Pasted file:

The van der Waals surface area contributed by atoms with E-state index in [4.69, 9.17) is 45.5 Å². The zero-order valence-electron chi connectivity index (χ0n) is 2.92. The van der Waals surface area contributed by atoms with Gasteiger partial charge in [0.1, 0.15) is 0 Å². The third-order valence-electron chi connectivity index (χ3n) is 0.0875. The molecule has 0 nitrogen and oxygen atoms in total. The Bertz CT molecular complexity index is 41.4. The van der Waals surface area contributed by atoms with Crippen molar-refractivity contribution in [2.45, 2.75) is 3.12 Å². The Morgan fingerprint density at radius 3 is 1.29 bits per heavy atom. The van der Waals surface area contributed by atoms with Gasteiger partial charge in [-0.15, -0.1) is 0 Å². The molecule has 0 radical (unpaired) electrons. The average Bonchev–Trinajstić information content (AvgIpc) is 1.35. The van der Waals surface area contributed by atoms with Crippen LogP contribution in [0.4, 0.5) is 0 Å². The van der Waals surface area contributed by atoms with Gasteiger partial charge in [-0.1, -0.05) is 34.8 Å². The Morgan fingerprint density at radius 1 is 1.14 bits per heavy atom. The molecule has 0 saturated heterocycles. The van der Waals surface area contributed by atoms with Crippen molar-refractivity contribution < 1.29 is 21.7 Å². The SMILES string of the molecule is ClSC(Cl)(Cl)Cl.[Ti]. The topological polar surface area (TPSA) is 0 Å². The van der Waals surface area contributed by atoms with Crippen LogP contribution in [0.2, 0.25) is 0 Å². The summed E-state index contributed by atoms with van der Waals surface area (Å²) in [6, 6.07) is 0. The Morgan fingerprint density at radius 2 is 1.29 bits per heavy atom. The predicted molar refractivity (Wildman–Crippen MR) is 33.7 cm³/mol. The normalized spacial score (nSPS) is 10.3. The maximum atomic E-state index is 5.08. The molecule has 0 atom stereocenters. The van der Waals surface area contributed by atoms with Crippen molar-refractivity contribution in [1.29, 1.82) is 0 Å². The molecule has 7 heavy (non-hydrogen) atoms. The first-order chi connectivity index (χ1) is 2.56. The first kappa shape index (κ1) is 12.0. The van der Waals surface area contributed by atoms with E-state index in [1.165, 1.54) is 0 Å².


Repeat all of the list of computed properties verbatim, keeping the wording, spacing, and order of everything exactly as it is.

The van der Waals surface area contributed by atoms with E-state index in [4.69, 9.17) is 45.5 Å². The zero-order valence-electron chi connectivity index (χ0n) is 2.92. The van der Waals surface area contributed by atoms with Gasteiger partial charge in [0.1, 0.15) is 0 Å². The third-order valence-electron chi connectivity index (χ3n) is 0.0875. The molecule has 0 nitrogen and oxygen atoms in total. The Bertz CT molecular complexity index is 41.4. The van der Waals surface area contributed by atoms with Crippen molar-refractivity contribution in [2.45, 2.75) is 3.12 Å². The Morgan fingerprint density at radius 3 is 1.29 bits per heavy atom. The van der Waals surface area contributed by atoms with Gasteiger partial charge in [-0.15, -0.1) is 0 Å². The molecule has 0 radical (unpaired) electrons. The average Bonchev–Trinajstić information content (AvgIpc) is 1.35. The van der Waals surface area contributed by atoms with Crippen LogP contribution in [0.4, 0.5) is 0 Å². The van der Waals surface area contributed by atoms with Gasteiger partial charge in [-0.1, -0.05) is 34.8 Å². The Morgan fingerprint density at radius 1 is 1.14 bits per heavy atom. The molecule has 0 saturated heterocycles. The van der Waals surface area contributed by atoms with Crippen molar-refractivity contribution < 1.29 is 21.7 Å². The SMILES string of the molecule is ClSC(Cl)(Cl)Cl.[Ti]. The topological polar surface area (TPSA) is 0 Å². The van der Waals surface area contributed by atoms with Crippen LogP contribution in [0.2, 0.25) is 0 Å². The summed E-state index contributed by atoms with van der Waals surface area (Å²) in [6, 6.07) is 0. The Morgan fingerprint density at radius 2 is 1.29 bits per heavy atom. The predicted molar refractivity (Wildman–Crippen MR) is 33.7 cm³/mol. The normalized spacial score (nSPS) is 10.3. The maximum atomic E-state index is 5.08. The molecule has 0 atom stereocenters. The van der Waals surface area contributed by atoms with Crippen molar-refractivity contribution in [1.29, 1.82) is 0 Å². The molecule has 7 heavy (non-hydrogen) atoms. The first-order chi connectivity index (χ1) is 2.56. The first kappa shape index (κ1) is 12.0. The van der Waals surface area contributed by atoms with E-state index in [1.165, 1.54) is 0 Å².